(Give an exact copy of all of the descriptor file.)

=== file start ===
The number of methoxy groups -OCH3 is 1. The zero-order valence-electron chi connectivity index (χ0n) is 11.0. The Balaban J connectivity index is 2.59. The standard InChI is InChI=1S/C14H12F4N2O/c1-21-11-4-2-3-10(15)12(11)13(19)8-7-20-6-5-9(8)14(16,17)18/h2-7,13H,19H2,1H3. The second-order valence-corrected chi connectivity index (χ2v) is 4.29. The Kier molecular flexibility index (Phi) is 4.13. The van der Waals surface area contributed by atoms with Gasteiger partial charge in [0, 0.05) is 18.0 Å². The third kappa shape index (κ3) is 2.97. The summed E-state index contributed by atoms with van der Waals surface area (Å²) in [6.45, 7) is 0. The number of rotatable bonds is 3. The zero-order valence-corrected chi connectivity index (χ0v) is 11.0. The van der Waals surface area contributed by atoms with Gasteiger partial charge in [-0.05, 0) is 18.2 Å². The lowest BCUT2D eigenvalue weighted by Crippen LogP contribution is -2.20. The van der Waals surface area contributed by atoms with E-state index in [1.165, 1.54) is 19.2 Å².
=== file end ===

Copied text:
The number of methoxy groups -OCH3 is 1. The zero-order valence-electron chi connectivity index (χ0n) is 11.0. The Balaban J connectivity index is 2.59. The standard InChI is InChI=1S/C14H12F4N2O/c1-21-11-4-2-3-10(15)12(11)13(19)8-7-20-6-5-9(8)14(16,17)18/h2-7,13H,19H2,1H3. The second-order valence-corrected chi connectivity index (χ2v) is 4.29. The Kier molecular flexibility index (Phi) is 4.13. The van der Waals surface area contributed by atoms with Gasteiger partial charge in [0, 0.05) is 18.0 Å². The third kappa shape index (κ3) is 2.97. The summed E-state index contributed by atoms with van der Waals surface area (Å²) in [6.45, 7) is 0. The number of rotatable bonds is 3. The zero-order valence-corrected chi connectivity index (χ0v) is 11.0. The van der Waals surface area contributed by atoms with Gasteiger partial charge in [-0.05, 0) is 18.2 Å². The lowest BCUT2D eigenvalue weighted by Crippen LogP contribution is -2.20. The van der Waals surface area contributed by atoms with E-state index in [1.165, 1.54) is 19.2 Å².